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Entries in Boston Red Sox (105)


Big Game James

James Shields entered Monday's game against the Boston Red Sox with his team facing the possiblity of getting swept in four straight at Fenway.  He certainly stepped up, holding the Red Sox to no runs and four hits while striking out five over 8.1 innings.

James Shields vs. Red Sox LHB, April 16th, 2012James Shields vs. Red Sox RHB, April 16th, 2012Last year, Shields relied on his fastball only 35.3% of the time; fairly low compared to the league average of 46.2%.  Last night, he mixed up his pitches quite well, and in fact only threw 14 fastballs, accounting for just 14.8% of his total pitches.

In addition, Shields made sure to keep the ball away from righties yesterday, as you can see from the above graphic. Take a look at where RHB hurt him most in 2011:

James Shields vs. RHB, 2011 Regular SeasonShields really limited right-handed batters in 2011 by hitting that outside part of the zone. He followed this pattern yesterday and as a result, the Tampa Bay Rays got a much needed 1-0 victory.


Bard's First Start Better Than it Looks

At first glance, it appears that the Toronto Blue Jays roughed up Daniel Bard in his first career MLB start last night. Bard gave up eight hits and five runs, needing 96 pitches to get through five innings. That performance, plus Andrew Bailey's thumb injury and early hiccups for Alfredo Aceves and Mark Melancon, might add to the clamor to move Bard back to the bullpen.

Look closer, though, and you'll see a quality start marred by some seeing-eye ground balls. Bard struck out six Jays and walked just one, pounding the strike zone with his fastball and slider and inducing a bunch of swinging strikes:

Bard vs. Toronto, 4/10/12

PitchPct. ThrownZone Pct.Miss Pct.
Fastball 51 65 27
Slider 37 54 64
Changeup 13 25  
Bard Overall   56 36
Average AL SP, 2011   49 19


Bard got nine swinging strikes apiece with his fastball (averaging nearly 95 mph) and his slider. His 18 total swinging strikes tie him with Colby Lewis (April 6 vs. the White Sox) and Matt Garza (April 7 vs. the Nationals) for the highest total in a single start so far in 2012. Bard got Toronto to whiff on high fastballs and sliders that broke sharply away from righties:

Location of Bard's swinging strikes vs. Toronto, 4/10/12

When the Jays weren't whiffing, they chopped the ball into the turf. Bard got 10 ground balls, but six of them got through the infield.

Getting strikeouts, limiting walks and inducing grounders -- these are pitcher skills that produce positive results in the long run. While Bard's results were lousy yesterday, the process was much more promising.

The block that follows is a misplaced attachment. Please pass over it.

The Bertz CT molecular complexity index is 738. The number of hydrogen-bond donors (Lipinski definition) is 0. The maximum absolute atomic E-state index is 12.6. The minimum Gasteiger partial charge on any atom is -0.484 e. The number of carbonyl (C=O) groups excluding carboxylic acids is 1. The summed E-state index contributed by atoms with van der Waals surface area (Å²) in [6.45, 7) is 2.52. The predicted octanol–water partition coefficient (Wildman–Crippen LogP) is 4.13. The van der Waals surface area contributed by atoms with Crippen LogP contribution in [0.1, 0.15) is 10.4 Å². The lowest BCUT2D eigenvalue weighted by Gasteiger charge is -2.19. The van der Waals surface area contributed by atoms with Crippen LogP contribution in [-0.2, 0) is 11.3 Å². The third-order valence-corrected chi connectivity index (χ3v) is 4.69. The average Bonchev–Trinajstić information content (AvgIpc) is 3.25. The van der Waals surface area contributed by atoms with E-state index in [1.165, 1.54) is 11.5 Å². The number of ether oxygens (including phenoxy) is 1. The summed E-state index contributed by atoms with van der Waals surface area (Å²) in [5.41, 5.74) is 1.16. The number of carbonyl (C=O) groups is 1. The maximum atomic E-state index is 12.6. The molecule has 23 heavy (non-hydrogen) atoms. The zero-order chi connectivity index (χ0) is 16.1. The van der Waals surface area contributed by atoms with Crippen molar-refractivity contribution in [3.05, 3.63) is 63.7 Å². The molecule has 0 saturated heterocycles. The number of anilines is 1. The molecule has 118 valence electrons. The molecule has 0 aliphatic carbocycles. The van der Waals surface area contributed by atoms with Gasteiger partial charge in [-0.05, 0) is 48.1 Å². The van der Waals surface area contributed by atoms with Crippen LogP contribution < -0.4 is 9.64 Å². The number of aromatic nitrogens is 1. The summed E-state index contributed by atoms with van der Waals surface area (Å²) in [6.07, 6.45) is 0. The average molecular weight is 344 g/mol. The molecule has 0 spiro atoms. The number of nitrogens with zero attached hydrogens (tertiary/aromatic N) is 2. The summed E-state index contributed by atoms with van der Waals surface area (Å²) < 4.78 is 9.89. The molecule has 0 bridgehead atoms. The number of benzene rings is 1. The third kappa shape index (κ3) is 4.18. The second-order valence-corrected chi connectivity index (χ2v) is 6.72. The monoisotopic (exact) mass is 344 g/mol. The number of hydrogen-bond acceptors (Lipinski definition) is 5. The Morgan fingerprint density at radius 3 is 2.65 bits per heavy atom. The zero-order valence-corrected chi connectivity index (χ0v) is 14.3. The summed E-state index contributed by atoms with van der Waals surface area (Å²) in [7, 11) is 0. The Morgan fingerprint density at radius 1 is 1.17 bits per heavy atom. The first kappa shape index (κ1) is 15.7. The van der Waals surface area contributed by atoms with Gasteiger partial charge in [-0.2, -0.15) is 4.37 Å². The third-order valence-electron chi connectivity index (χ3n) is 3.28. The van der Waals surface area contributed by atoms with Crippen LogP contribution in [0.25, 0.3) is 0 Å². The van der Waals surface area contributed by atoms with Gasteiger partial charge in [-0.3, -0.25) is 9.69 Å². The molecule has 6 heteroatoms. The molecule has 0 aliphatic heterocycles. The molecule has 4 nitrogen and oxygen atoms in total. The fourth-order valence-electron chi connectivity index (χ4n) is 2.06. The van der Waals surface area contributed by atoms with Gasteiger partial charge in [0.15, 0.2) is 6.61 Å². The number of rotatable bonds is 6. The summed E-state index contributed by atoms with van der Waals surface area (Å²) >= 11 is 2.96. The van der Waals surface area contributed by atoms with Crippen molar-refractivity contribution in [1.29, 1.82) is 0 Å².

Can Jacoby Ellsbury Keep Slugging?

Red Sox center fielder Jacoby Ellsbury became a radically different offensive player in 2011, finishing second in American League MVP voting by bashing 32 home runs and posting a 146 OPS+. Ellsbury's 2011 homer total eclipsed his major and minor league tally from 2005 to 2010 (30).

ESPN SweetSpot blogger David Schoenfield thinks Ellsbury's newfound slugger status is here to stay, setting the over/under on Ellsbury's 2012 homer total at 24.5:

How much luck was involved in his 32 home runs? The ESPN Home Run Tracker breaks down home runs into different categories, including "just enough" (barely cleared the fence) and "lucky home runs" (a home run that would not have cleared the fence on a calm, 70-degree day). Miguel Cabrera led the majors with 16 "just enough" home runs. Ellsbury had just four such home runs. He had three "lucky" home runs. In other words, the power -- at least in 2011 -- was legitimate.

Ellsbury did change his plate approach considerably in 2011, pulling the ball much more often when he put it in play (35%, up from 27% from 2008-10)  and hitting far fewer ground balls on those pulled pitches (44%, down from 52%). As a result, Ellsbury ranked in the top in slugging on pulled pitches among qualified hitters:

Curtis Granderson 1.108
Matt Joyce 1.031
Carlos Gonzalez 1.026
Jose Bautista 1.000
Mark Reynolds .995
Jay Bruce .982
Josh Hamilton .961
Josh Willingham .943
Jacoby Ellsbury .928
Mike Stanton .911


For comparison, Ellsbury slugged .579 when he pulled the ball from 2008-10, way below the .658 average over that time frame.

As you might expect from all those pulled pitches, most of Ellsbury's thunder came when pitchers located on the inside half of the plate. Here's his in-play slugging percentage by pitch location in 2011, compared to 2008-10:

Ellsbury's in-play slugging percentage by pitch location, 2011

 Ellsbury's in-play slugging percentage by pitch location, 2008-10

All but four of Ellsbury's jacks in 2011 came on pitches thrown down the middle or inside.

Pulling the ball more and cutting down on grounders are both positive signs in terms of Ellsbury's power-hitting prospects for 2012 and beyond. But a skeptic might point out that overall, Ellsbury's fly balls hit didn't travel much farther than in years past. Ellsbury hit fly balls an average distance of 254 feet in 2011, compared to 252 feet from 2008-10. The other nine hitters on that list of top pull hitters hit their fly balls an average of 275 feet, ranging from Josh Willingham's 258 to Mike Stanton's 296.

So, can Ellsbury keep slugging? I would answer with a qualified "yes." Ellsbury's plate changes portend to more power, making him a good bet for 15-20 homers if he keeps ripping the ball in the air to right field. His days of single-digit dinger totals are over -- ZiPS, Bill James and The Fans expect between 16 and 20 shots in 2012. With a little luck, he could creep up on 25. But expecting another 30 homer season from Ellsbury would be downright greedy, Red Sox fans.